Partner on HRT; side effects are not unwelcome, but complicated. NSFW
November 26, 2020 1:59 PM   Subscribe

This will be NSFW. I can’t stress this enough. Anyways, my (basically-cis F) partner has been on a testosterone replacement regime for about a year. There have been some side effects; nothing major,, but we may be at a bit of a crossroads here.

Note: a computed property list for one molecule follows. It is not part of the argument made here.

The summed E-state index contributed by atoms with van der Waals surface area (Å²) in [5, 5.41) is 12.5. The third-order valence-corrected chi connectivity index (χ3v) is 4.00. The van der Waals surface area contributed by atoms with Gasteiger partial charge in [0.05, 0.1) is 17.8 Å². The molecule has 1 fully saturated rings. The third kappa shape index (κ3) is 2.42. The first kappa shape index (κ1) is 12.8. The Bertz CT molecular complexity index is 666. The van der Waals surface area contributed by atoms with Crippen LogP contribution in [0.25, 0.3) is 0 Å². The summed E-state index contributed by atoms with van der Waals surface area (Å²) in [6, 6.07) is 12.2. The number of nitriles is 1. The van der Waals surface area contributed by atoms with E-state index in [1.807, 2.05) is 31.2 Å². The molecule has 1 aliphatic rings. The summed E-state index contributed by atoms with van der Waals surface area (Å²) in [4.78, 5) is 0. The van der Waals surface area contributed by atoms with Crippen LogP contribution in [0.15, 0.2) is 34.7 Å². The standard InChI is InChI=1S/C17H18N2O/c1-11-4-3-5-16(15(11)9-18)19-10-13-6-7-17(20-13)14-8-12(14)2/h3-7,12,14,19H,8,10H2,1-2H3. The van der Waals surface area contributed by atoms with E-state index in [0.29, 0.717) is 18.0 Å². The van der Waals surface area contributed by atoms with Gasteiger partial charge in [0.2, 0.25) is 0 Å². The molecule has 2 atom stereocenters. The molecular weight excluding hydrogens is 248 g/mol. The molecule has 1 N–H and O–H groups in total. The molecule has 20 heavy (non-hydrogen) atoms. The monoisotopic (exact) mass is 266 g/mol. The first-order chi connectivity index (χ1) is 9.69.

So, my (mid-30s, mostly-cis F) partner has been on HRT (testosterone) for almost a year now. It’s been really amazing for her in pretty much every way; she’s physically better, has more energy, I’ve seen her mental health improve by leaps and bounds. And the major physical effects have been pretty minimal; but there have been a couple very obvious physical effects; mainly bottom growth, but also subtle masculinization effects like slight facial/body hair, and some slight voice changes. Now, it’s not entirely unwelcome, but her endocrinologist is talking about tapering her off the T (her blood levels are on the high side of normal, but nothing of concern, according to her endocrinologist), and my partner, let’s call her J, isn’t a big fan of stopping. She wants to keep on going with it, she’s ok with the changes (full disclosure, I am too, not that it really matters; but I’ve been nothing but supportive of the whole thing) to the point where she’s looking around for a new endocrinologist. Now, YANHD, nor are you giving me (or her) any sort of medical advice, but has anyone gone through this? There doesn’t seem to be any harm to it, so I’m of the opinion to just let it go, but the last doctor wanted to taper it down.